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Waste from Essex businesses which has been illegally left at recycling centres has left taxpayers with a disposal bill running to hundreds of thousands of pounds. 

‘Man with a van’ operators offering cheap rubbish clearance, property developers and independent building and home improvement trades have swamped many sites. Local facilities have seen the amount of DIY and construction waste alone leap by over 50% in the last two years.

To tackle the problem, Essex County Council is set to announce changes to the way sites will operate in the future, to prevent taxpayers footing the bill for business waste, reduce queues for genuine customers and prevent daytime closures. 

The rule of thumb of how the law works, is that household waste covers items which a householder would normally take with them when they move house. If the waste is something you would leave behind, like doors, a fitted kitchen or bathroom, or soil and hardcore from a garden, it is construction waste. And business waste of any kind is strictly excluded.

The current plan to improve recycling centres means that from the 31st October, about half of the county’s sites will also no longer allow vans or multi-axle trailers in and will no longer offer any disposal facilities for DIY and construction waste. 

The remaining sites will still offer access to residents who only have access to a commercial vehicle, but will place strict limits on how much DIY waste can be disposed of.  Vans and pick-ups will be under greater scrutiny though, and those identified as bringing in waste from any kind of business activity will be refused entry and owners may be liable to prosecution.

Councillor Simon Walsh Cabinet Member for Waste and Environment said: “The taxpayer cannot continue to pick up the bill for businesses which don’t dispose of their waste properly. These operational changes will stop people unlawfully disposing of business and trade waste at recycling centres at the expense of the taxpayer, whilst still providing the facility for residents to dispose of their legitimate DIY waste when carrying out ad-hoc work at home themselves.”

Residents who are unsure about whether to take waste to a recycling centre or whether they will need to rent a skip for larger home improvement projects after 31 October should check the Recycle for Essex website before heading to their local site.



Twelve of the 21 sites across Essex will no longer accept DIY and construction waste. This includes:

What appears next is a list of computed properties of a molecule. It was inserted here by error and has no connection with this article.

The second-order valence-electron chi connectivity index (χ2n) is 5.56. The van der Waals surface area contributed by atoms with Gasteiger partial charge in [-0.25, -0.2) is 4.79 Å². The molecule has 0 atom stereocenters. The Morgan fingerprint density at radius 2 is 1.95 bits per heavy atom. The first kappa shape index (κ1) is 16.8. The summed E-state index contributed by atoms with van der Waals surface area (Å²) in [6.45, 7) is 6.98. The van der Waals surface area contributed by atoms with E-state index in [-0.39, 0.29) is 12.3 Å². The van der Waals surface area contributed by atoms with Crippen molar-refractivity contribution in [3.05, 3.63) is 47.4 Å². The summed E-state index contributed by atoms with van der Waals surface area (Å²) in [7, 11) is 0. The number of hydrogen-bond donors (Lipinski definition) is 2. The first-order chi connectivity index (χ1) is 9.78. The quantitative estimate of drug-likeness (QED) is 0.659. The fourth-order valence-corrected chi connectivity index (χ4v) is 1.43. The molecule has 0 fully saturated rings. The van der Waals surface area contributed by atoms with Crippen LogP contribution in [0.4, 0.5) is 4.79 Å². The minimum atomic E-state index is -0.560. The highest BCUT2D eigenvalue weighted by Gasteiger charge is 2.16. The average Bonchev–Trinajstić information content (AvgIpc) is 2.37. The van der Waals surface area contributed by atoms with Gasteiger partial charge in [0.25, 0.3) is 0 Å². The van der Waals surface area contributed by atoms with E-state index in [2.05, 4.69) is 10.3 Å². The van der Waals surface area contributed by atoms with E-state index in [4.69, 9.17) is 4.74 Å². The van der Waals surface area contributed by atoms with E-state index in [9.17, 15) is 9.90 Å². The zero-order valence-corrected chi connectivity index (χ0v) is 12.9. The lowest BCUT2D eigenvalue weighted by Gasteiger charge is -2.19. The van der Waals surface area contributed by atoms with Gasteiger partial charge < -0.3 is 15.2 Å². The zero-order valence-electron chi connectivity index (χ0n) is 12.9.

• Soil and hardcore;
  • Ceramics, including tiles, toilets, basins etc;
  • Gypsum-based products, including plasterboard and dry wall lining;
  • uPVC and wooden window frames;
  • uPVC and wooden internal and external doors; and
  • Fitted kitchens.

These sites will also prohibit access to all commercial type vehicles, including small vans and pick-up trucks and any towed trailers with more than one axle.

The sites in this category are:

  • Burnham-on-Crouch
  • Canvey Island
  • Chigwell
  • Dovercourt
  • Kirby-le-Soken
  • Lawford
  • Mountnessing
  • Rayleigh (At Rayleigh, commercial-type vehicles will be prohibited but limited DIY and construction waste will be accepted as per point 2 below)
  • South Woodham Ferrers
  • Waltham Abbey
  • West Mersea
  • Witham

The remaining nine recycling centres will still take these DIY and construction waste materials, subject to the following per household limits:


In any 28-day period

  • three wheelbarrow loads (one car boot full) of soil and hardcore; and
  • one wheelbarrow load of tiles

and, in any six-month period.

  • three large ceramic items, e.g. toilet or wash basin;
  • one uPVC or wooden window frame;
  • one uPVC or wooden external door;
  • three wooden internal doors; and
  • any elements of a built-in kitchen

The sites in this category are:

  • Braintree
  • Brentwood
  • Chelmsford
  • Clacton
  • Colchester
  • Harlow
  • Maldon
  • Pitsea
  • Saffron Walden

DIY and construction waste is any material that has arisen as a result of construction and demolition to a home or garden. There is no duty on local authorities to accept or dispose of DIY and construction waste from residential properties. Although the RCHWs are required to accept all household waste. this is a defined term under the Environmental Protection Act 1990 and the Controlled Waste Regulations 2012 and does not include all waste types generated by a household.